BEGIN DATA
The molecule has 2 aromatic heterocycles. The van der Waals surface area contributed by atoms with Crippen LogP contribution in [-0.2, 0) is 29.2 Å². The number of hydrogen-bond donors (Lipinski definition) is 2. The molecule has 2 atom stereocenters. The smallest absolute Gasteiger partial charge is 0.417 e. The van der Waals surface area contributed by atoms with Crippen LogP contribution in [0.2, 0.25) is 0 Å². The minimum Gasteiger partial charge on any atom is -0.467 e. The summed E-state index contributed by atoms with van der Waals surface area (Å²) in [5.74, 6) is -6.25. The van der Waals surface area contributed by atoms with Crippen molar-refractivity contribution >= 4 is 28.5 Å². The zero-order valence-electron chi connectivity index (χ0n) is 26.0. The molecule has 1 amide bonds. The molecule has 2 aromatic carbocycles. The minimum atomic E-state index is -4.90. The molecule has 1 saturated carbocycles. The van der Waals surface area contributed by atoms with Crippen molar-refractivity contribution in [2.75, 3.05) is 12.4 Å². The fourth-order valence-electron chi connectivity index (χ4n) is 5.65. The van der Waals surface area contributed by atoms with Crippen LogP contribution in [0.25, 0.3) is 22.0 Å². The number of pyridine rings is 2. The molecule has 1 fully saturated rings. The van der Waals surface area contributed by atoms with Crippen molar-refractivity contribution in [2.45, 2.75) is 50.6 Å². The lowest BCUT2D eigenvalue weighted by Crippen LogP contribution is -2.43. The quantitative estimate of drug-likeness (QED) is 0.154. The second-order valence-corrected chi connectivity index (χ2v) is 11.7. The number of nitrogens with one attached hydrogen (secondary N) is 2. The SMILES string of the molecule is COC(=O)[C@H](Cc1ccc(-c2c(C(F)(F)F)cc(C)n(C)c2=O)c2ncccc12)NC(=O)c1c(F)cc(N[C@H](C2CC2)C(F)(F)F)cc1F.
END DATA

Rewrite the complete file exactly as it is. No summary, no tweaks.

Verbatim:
The molecule has 2 aromatic heterocycles. The van der Waals surface area contributed by atoms with Crippen LogP contribution in [-0.2, 0) is 29.2 Å². The number of hydrogen-bond donors (Lipinski definition) is 2. The molecule has 2 atom stereocenters. The smallest absolute Gasteiger partial charge is 0.417 e. The van der Waals surface area contributed by atoms with Crippen LogP contribution in [0.2, 0.25) is 0 Å². The minimum Gasteiger partial charge on any atom is -0.467 e. The summed E-state index contributed by atoms with van der Waals surface area (Å²) in [5.74, 6) is -6.25. The van der Waals surface area contributed by atoms with Crippen molar-refractivity contribution >= 4 is 28.5 Å². The zero-order valence-electron chi connectivity index (χ0n) is 26.0. The molecule has 1 amide bonds. The molecule has 2 aromatic carbocycles. The minimum atomic E-state index is -4.90. The molecule has 1 saturated carbocycles. The van der Waals surface area contributed by atoms with Crippen molar-refractivity contribution in [2.75, 3.05) is 12.4 Å². The fourth-order valence-electron chi connectivity index (χ4n) is 5.65. The van der Waals surface area contributed by atoms with Crippen LogP contribution in [0.25, 0.3) is 22.0 Å². The number of pyridine rings is 2. The molecule has 1 fully saturated rings. The van der Waals surface area contributed by atoms with Crippen molar-refractivity contribution in [2.45, 2.75) is 50.6 Å². The lowest BCUT2D eigenvalue weighted by Crippen LogP contribution is -2.43. The quantitative estimate of drug-likeness (QED) is 0.154. The second-order valence-corrected chi connectivity index (χ2v) is 11.7. The number of nitrogens with one attached hydrogen (secondary N) is 2. The SMILES string of the molecule is COC(=O)[C@H](Cc1ccc(-c2c(C(F)(F)F)cc(C)n(C)c2=O)c2ncccc12)NC(=O)c1c(F)cc(N[C@H](C2CC2)C(F)(F)F)cc1F.